Check out the above chart. Now even though the actual chart is mine, I take no credit for these terms and subgenres. The chart itself was even inspired by another one I found online. What I do take credit for, is my belief that Black Speculative Fiction has the power to reshape people’s (especially kids) mindsets. Black Speculative Fiction, by definition, forces you to see Black people differently from how they are seen by the world at large (it should be noted that when I say black people here I mean anyone from the Diaspora, not just African Americans). You can see Black heroes going on epic quests in Fantasy, Black people surviving, adapting, and growing as characters in Horror, Black people using science to help others and make discoveries in Science Fiction, and Black people all over history in Historical Fiction. These major genres work to provide images of Black characters and show cultures that are usually sidelined or not shown at all in “mainstream” speculative fiction. If the major genres, which are used to classify books, TV, movies, music, art, and sometimes comics and video games, can help to promote Black people differently in a broad sense then the subgenres under them can promote them more specifically.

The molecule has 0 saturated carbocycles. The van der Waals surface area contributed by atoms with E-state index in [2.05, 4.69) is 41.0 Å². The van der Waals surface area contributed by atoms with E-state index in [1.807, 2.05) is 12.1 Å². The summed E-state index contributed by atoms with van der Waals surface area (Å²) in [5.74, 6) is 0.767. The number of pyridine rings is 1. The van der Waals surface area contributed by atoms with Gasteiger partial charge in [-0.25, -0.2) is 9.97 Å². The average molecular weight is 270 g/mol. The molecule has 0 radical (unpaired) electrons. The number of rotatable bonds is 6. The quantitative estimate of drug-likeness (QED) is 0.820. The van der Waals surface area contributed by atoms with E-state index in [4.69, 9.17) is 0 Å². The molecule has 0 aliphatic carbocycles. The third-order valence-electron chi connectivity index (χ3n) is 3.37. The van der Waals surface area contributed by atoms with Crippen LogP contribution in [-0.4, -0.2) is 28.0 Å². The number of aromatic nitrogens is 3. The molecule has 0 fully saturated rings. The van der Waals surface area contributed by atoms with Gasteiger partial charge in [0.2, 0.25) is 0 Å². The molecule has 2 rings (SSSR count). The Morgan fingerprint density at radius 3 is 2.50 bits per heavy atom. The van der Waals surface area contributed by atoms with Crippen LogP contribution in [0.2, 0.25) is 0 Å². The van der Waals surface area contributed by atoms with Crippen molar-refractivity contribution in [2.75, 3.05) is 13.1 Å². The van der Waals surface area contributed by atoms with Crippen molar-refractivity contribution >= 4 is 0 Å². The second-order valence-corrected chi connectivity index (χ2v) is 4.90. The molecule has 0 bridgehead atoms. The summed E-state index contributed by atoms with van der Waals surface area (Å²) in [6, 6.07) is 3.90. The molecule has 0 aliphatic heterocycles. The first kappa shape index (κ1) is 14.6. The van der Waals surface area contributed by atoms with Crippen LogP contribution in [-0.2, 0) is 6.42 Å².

In everything from Sword and Soul (popularized by Charles Saunders) to Afrofuturism (coined by Mark Dery) has its pupose in restructuring how we view people of the Diaspora. The vast majority of these subgenres take place at different times throughout history and are more than just Black-ified versions of popular speculative fiction subgenres. Sword and Soul, for example, is more than just a Black version of Sword and Sorcery; it takes a look at heroes of the African Diaspora pre-colonialism (or at least colonialism as we know it) going on epic adventures in their home country/continent. Rococoa moves into the beginnings of colonialism and slavery (the 18th and early 19th centuries) with stories about piracy, the Haitian Revolution, other rebellions. Steamfunk and Dieselfunk look at the Victorian Era and the early 1900s respectively by focusing on the technology from those eras (steam powered technology and technology powered by diesel and the internal combustion engine). Even Blaxploitation (which is its own thing) and Afrofuturism (which places Black people in the future) shows that Black people have been present all throughout history and that we will continue to be around in the future. Authors use these subgenres to deconstruct the lies we have been told about how everything worthwhile comes from some European country, and with schools and textbooks constantly rewriting history these Black Speculative Fiction texts are VITAL.